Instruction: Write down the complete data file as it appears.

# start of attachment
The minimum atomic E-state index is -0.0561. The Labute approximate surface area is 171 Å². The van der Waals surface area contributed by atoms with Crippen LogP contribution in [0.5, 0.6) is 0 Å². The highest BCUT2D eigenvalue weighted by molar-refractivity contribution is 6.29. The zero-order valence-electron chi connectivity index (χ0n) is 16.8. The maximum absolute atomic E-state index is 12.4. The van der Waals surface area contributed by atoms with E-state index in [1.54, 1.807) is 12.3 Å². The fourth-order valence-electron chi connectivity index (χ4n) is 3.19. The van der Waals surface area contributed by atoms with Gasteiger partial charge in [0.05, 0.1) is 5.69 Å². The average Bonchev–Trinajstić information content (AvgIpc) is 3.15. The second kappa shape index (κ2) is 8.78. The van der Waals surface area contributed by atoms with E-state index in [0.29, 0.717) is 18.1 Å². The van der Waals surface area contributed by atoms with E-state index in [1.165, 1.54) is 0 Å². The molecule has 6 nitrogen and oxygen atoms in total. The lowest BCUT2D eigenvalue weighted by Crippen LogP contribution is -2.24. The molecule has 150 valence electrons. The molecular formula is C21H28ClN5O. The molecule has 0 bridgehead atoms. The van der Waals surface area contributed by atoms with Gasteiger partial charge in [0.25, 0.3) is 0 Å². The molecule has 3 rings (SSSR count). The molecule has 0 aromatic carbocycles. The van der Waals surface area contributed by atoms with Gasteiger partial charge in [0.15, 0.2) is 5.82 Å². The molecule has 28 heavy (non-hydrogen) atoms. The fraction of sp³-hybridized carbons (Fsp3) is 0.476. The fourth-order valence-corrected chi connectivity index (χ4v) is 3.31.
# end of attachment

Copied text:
The minimum atomic E-state index is -0.0561. The Labute approximate surface area is 171 Å². The van der Waals surface area contributed by atoms with Crippen LogP contribution in [0.5, 0.6) is 0 Å². The highest BCUT2D eigenvalue weighted by molar-refractivity contribution is 6.29. The zero-order valence-electron chi connectivity index (χ0n) is 16.8. The maximum absolute atomic E-state index is 12.4. The van der Waals surface area contributed by atoms with E-state index in [1.54, 1.807) is 12.3 Å². The fourth-order valence-electron chi connectivity index (χ4n) is 3.19. The van der Waals surface area contributed by atoms with Gasteiger partial charge in [0.05, 0.1) is 5.69 Å². The average Bonchev–Trinajstić information content (AvgIpc) is 3.15. The second kappa shape index (κ2) is 8.78. The van der Waals surface area contributed by atoms with E-state index in [0.29, 0.717) is 18.1 Å². The van der Waals surface area contributed by atoms with E-state index in [1.165, 1.54) is 0 Å². The molecule has 6 nitrogen and oxygen atoms in total. The lowest BCUT2D eigenvalue weighted by Crippen LogP contribution is -2.24. The molecule has 150 valence electrons. The molecular formula is C21H28ClN5O. The molecule has 0 bridgehead atoms. The van der Waals surface area contributed by atoms with Gasteiger partial charge in [0.25, 0.3) is 0 Å². The molecule has 3 rings (SSSR count). The molecule has 0 aromatic carbocycles. The van der Waals surface area contributed by atoms with Gasteiger partial charge in [0.15, 0.2) is 5.82 Å². The molecule has 28 heavy (non-hydrogen) atoms. The fraction of sp³-hybridized carbons (Fsp3) is 0.476. The fourth-order valence-corrected chi connectivity index (χ4v) is 3.31.